Health Department reports measles outbreak

Another measles outbreak has hit Mpumalanga. Three laboratories confirmed they have detected measles cases in the Ehlanzeni district.

The department discovered the cases between November 1 to 10 through routine measles surveillance. Ehlanzeni District borders two districts of Limpopo, Sekhukhune and Mopani, which experienced outbreaks.

The first laboratory-confirmed a case of an 18-month-old baby diagnosed in Lydenburg Hospital. A three-year-old toddler and a six-year-old child are in Bushbuckridge. The department identified 23 contacts of the first two index cases. 13 of the 23 contacts were symptomatic, and tests were conducted and came back negative. The latest laboratory test is still under investigation and not yet concluded.

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The Department says it is on high alert and has put strategies in place to contain and prevent the further spread of the outbreak, including the following among others:

• Outbreak response teams have been activated. Clinicians were trained on vaccine-preventable diseases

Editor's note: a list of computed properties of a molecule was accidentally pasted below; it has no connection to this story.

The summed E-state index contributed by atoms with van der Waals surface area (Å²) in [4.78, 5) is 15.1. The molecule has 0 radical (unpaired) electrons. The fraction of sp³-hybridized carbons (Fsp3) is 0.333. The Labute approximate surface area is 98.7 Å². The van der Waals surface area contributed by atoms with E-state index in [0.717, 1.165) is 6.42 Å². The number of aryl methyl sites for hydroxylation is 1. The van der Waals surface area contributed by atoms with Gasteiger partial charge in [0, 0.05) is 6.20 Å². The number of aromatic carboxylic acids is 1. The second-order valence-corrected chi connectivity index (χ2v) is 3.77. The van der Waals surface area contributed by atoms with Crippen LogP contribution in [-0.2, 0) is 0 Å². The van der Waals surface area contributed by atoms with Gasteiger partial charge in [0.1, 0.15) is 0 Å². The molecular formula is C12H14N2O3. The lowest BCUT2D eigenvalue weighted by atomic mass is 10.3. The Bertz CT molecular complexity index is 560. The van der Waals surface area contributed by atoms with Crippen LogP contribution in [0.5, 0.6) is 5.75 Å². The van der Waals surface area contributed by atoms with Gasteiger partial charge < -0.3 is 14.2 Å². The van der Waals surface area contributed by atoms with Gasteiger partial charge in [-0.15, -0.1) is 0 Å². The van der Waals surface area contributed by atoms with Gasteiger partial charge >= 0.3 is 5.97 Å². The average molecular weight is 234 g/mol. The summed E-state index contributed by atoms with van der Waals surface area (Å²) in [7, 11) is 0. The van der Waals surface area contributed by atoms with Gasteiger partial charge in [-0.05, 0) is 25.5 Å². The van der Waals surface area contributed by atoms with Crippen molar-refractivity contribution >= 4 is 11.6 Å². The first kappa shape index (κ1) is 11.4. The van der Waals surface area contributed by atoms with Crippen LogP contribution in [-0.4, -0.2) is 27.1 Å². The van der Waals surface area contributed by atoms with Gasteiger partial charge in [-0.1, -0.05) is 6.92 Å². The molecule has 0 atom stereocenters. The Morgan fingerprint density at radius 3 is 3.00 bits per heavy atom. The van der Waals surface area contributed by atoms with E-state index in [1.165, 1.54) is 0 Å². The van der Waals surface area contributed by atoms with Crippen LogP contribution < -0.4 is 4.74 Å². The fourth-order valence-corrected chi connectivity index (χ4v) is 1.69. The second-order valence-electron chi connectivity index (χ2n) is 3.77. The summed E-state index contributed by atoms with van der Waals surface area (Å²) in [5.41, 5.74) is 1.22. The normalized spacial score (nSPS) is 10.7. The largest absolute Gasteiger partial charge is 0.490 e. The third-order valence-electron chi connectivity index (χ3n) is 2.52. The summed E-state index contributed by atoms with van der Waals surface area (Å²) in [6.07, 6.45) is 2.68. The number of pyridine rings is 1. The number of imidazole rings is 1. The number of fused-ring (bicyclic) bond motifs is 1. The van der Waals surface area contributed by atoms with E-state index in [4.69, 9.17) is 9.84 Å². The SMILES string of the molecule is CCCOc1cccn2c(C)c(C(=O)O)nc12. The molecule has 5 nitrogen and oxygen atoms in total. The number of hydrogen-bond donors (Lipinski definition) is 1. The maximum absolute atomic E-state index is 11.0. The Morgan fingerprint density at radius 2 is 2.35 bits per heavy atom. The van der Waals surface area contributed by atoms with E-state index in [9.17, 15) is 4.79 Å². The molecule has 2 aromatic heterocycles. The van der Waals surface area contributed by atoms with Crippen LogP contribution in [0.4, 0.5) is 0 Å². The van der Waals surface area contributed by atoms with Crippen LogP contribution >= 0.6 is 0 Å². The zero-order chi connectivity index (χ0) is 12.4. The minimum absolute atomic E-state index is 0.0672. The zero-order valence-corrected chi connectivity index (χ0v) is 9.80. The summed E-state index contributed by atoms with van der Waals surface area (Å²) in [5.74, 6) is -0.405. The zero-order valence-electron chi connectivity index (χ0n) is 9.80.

• Measles surveillance strengthened. Scale up catch-up measles campaigns in the province

• Community awareness has been created. Case investigation and contact tracing have been identified any new measles cases.

• A measles vaccination catch-up dose is being given in all healthcare facilities for the children who missed the measles vaccination to increase immunity in the communities.

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Symptoms include fever, malaise, cough, conjunctivitis, and a runny nose. A maculopapular non-itchy, non-vesicular rash appears on the face, neck, trunk, and limbs, usually one day four of the illness. Other measles complications are pneumonia, scarring of the cornea (kerato-conjunctivitis), and rarely encephalitis. Measles are highly infectious and spread rapidly from person to person. Persons of any age who are not vaccinated can catch measles.

Health MEC Sasekani Manzini urges parents and caregivers to take their children to the nearest health facilities for routine immunisation. This is to ensure measles vaccinations are up to date. Health facilities administer vaccines at the ages of 6 and 12 months. It is never too late to vaccinate against measles.

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